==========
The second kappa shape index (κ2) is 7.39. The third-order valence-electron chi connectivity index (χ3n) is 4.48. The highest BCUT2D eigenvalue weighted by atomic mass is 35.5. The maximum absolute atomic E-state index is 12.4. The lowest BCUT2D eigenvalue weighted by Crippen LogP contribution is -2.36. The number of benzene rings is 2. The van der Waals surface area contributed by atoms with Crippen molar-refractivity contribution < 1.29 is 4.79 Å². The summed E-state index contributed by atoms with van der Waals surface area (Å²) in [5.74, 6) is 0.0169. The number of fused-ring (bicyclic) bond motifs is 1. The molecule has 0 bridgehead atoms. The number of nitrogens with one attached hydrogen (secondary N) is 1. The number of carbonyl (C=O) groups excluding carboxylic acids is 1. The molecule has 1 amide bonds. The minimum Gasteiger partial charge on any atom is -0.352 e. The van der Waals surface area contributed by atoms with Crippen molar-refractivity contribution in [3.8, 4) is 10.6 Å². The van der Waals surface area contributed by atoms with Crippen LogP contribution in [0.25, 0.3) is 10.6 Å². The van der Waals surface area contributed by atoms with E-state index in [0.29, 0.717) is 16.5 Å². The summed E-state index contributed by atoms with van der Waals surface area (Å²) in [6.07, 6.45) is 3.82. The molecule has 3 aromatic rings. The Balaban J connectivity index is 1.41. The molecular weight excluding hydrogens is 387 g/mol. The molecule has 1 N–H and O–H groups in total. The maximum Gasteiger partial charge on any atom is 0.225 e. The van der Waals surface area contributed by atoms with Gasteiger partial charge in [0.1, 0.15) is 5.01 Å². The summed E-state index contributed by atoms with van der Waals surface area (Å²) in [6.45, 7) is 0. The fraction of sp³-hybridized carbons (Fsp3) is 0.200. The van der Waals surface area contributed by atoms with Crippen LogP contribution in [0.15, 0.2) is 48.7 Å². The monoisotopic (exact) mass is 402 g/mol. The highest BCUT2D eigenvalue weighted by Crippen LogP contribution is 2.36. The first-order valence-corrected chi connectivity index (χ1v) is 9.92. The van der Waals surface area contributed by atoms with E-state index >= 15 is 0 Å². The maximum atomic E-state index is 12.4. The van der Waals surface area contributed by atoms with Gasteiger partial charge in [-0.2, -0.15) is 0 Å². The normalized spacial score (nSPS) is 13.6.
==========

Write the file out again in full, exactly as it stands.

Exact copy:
The second kappa shape index (κ2) is 7.39. The third-order valence-electron chi connectivity index (χ3n) is 4.48. The highest BCUT2D eigenvalue weighted by atomic mass is 35.5. The maximum absolute atomic E-state index is 12.4. The lowest BCUT2D eigenvalue weighted by Crippen LogP contribution is -2.36. The number of benzene rings is 2. The van der Waals surface area contributed by atoms with Crippen molar-refractivity contribution < 1.29 is 4.79 Å². The summed E-state index contributed by atoms with van der Waals surface area (Å²) in [5.74, 6) is 0.0169. The number of fused-ring (bicyclic) bond motifs is 1. The molecule has 0 bridgehead atoms. The number of nitrogens with one attached hydrogen (secondary N) is 1. The number of carbonyl (C=O) groups excluding carboxylic acids is 1. The molecule has 1 amide bonds. The minimum Gasteiger partial charge on any atom is -0.352 e. The van der Waals surface area contributed by atoms with Crippen molar-refractivity contribution in [3.8, 4) is 10.6 Å². The van der Waals surface area contributed by atoms with Crippen LogP contribution in [0.25, 0.3) is 10.6 Å². The van der Waals surface area contributed by atoms with E-state index in [0.29, 0.717) is 16.5 Å². The summed E-state index contributed by atoms with van der Waals surface area (Å²) in [6.07, 6.45) is 3.82. The molecule has 3 aromatic rings. The Balaban J connectivity index is 1.41. The molecular weight excluding hydrogens is 387 g/mol. The molecule has 1 N–H and O–H groups in total. The maximum Gasteiger partial charge on any atom is 0.225 e. The van der Waals surface area contributed by atoms with Gasteiger partial charge in [0.1, 0.15) is 5.01 Å². The summed E-state index contributed by atoms with van der Waals surface area (Å²) in [6.45, 7) is 0. The fraction of sp³-hybridized carbons (Fsp3) is 0.200. The van der Waals surface area contributed by atoms with Crippen LogP contribution in [0.15, 0.2) is 48.7 Å². The monoisotopic (exact) mass is 402 g/mol. The highest BCUT2D eigenvalue weighted by Crippen LogP contribution is 2.36. The first-order valence-corrected chi connectivity index (χ1v) is 9.92. The van der Waals surface area contributed by atoms with E-state index >= 15 is 0 Å². The maximum atomic E-state index is 12.4. The van der Waals surface area contributed by atoms with Gasteiger partial charge in [-0.2, -0.15) is 0 Å². The normalized spacial score (nSPS) is 13.6.